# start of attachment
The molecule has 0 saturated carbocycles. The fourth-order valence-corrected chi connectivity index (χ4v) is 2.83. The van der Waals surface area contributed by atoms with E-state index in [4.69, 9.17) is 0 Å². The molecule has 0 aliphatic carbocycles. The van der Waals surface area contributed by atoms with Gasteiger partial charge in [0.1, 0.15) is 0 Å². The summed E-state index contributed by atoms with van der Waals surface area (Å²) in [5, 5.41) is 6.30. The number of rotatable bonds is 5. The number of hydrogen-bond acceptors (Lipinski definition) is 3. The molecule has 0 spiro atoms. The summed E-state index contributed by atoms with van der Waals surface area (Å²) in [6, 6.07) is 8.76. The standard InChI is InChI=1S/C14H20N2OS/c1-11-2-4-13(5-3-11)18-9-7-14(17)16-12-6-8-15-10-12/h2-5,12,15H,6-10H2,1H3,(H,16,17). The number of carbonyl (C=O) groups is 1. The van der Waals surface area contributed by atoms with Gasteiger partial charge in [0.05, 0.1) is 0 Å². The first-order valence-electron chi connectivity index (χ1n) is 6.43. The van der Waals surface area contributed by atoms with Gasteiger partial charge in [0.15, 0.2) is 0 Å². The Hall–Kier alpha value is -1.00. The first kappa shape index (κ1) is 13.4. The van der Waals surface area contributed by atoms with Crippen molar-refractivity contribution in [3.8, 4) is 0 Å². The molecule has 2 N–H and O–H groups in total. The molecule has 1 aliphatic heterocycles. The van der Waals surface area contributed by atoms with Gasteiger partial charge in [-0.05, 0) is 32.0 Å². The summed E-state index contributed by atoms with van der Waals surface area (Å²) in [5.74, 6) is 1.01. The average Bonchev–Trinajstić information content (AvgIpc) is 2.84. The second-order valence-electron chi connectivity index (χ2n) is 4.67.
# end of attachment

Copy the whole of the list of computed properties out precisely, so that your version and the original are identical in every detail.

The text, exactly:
The molecule has 0 saturated carbocycles. The fourth-order valence-corrected chi connectivity index (χ4v) is 2.83. The van der Waals surface area contributed by atoms with E-state index in [4.69, 9.17) is 0 Å². The molecule has 0 aliphatic carbocycles. The van der Waals surface area contributed by atoms with Gasteiger partial charge in [0.1, 0.15) is 0 Å². The summed E-state index contributed by atoms with van der Waals surface area (Å²) in [5, 5.41) is 6.30. The number of rotatable bonds is 5. The number of hydrogen-bond acceptors (Lipinski definition) is 3. The molecule has 0 spiro atoms. The summed E-state index contributed by atoms with van der Waals surface area (Å²) in [6, 6.07) is 8.76. The standard InChI is InChI=1S/C14H20N2OS/c1-11-2-4-13(5-3-11)18-9-7-14(17)16-12-6-8-15-10-12/h2-5,12,15H,6-10H2,1H3,(H,16,17). The number of carbonyl (C=O) groups is 1. The van der Waals surface area contributed by atoms with Gasteiger partial charge in [0.05, 0.1) is 0 Å². The first-order valence-electron chi connectivity index (χ1n) is 6.43. The van der Waals surface area contributed by atoms with Gasteiger partial charge in [0.15, 0.2) is 0 Å². The Hall–Kier alpha value is -1.00. The first kappa shape index (κ1) is 13.4. The van der Waals surface area contributed by atoms with Crippen molar-refractivity contribution in [3.8, 4) is 0 Å². The molecule has 2 N–H and O–H groups in total. The molecule has 1 aliphatic heterocycles. The van der Waals surface area contributed by atoms with Gasteiger partial charge in [-0.05, 0) is 32.0 Å². The summed E-state index contributed by atoms with van der Waals surface area (Å²) in [5.74, 6) is 1.01. The average Bonchev–Trinajstić information content (AvgIpc) is 2.84. The second-order valence-electron chi connectivity index (χ2n) is 4.67.